Tips for Recording Casualties in Disasters
The aftermath of disasters such as an earthquake can be devastating, with widespread destruction, numerous casualties and families searching for missing persons. In such scenarios, it is critical to keep accurate records of casualties to successfully identify remains and provide closure to families and loved ones. To do this, it is crucial to maintain accurate records of casualties. This blog post will provide a checklist of best practices that include starting the collection of information immediately, using multiple sources, keeping detailed and organized records, utilizing technology, and collaborating with relevant organizations. Following these best practices will help ensure that casualties are appropriately managed and the identification process made easier to return human remains to their families.
I. Start Collecting Information Immediately
- Begin collecting information on casualties as soon as possible after a disaster.
- Collect information that includes: personal details of the deceased (if known), date and location of recovery, and details of the incident.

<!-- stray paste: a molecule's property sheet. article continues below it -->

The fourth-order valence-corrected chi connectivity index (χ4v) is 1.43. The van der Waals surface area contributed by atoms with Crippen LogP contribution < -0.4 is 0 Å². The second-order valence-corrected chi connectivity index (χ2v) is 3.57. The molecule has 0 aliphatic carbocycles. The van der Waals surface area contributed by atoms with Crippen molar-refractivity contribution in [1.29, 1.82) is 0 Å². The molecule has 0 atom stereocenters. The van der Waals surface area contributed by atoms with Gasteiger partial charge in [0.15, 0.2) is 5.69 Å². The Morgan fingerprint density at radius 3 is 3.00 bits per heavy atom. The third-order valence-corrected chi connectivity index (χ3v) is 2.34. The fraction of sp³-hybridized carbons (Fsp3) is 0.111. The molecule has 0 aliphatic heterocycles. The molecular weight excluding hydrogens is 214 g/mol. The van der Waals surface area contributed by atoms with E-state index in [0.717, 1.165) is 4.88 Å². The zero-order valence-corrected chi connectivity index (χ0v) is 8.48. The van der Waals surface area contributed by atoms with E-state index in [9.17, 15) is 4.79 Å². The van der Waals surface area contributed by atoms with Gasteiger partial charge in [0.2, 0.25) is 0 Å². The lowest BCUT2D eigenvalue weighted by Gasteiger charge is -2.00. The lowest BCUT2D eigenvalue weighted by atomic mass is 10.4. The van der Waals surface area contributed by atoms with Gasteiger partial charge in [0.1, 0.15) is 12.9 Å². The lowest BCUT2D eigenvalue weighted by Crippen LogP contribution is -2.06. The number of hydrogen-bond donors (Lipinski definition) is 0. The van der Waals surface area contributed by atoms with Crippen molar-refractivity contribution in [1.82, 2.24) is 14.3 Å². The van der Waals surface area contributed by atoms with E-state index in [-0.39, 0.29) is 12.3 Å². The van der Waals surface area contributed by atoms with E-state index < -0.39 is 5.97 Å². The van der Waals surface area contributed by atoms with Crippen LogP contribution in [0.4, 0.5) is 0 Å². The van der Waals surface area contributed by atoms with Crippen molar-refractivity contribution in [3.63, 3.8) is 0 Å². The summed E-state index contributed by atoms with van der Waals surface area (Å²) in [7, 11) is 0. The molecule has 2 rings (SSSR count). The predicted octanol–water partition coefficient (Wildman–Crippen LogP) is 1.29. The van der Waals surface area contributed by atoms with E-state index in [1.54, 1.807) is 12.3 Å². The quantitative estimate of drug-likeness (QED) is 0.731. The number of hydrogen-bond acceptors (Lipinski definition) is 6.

II. Use Multiple Sources of Information
- Gather information from multiple sources, including first responders, eyewitnesses, family members, and other relevant sources.
- Cross-check information from different sources to confirm the accuracy.
III. Keep Detailed and Organized Records
- Record information about each case separately.
- Keep records in a centralized, secure location.
- Organize records in an accessible and understandable manner.
- Make sure appropriate data protection protocols are applied to data.
- Record information in a standardized format for consistency and accuracy
IV. Utilize Technology for Record-Keeping
- Utilize digital tools such as databases, mobile applications, and geospatial mapping software to maintain accurate records.
- Use apps such as What3Words to capture location data.
V. Collaborate with Relevant Organizations
- Collaborate with organizations such as law enforcement, forensic labs, disaster response teams, and local communities to maintain accurate records.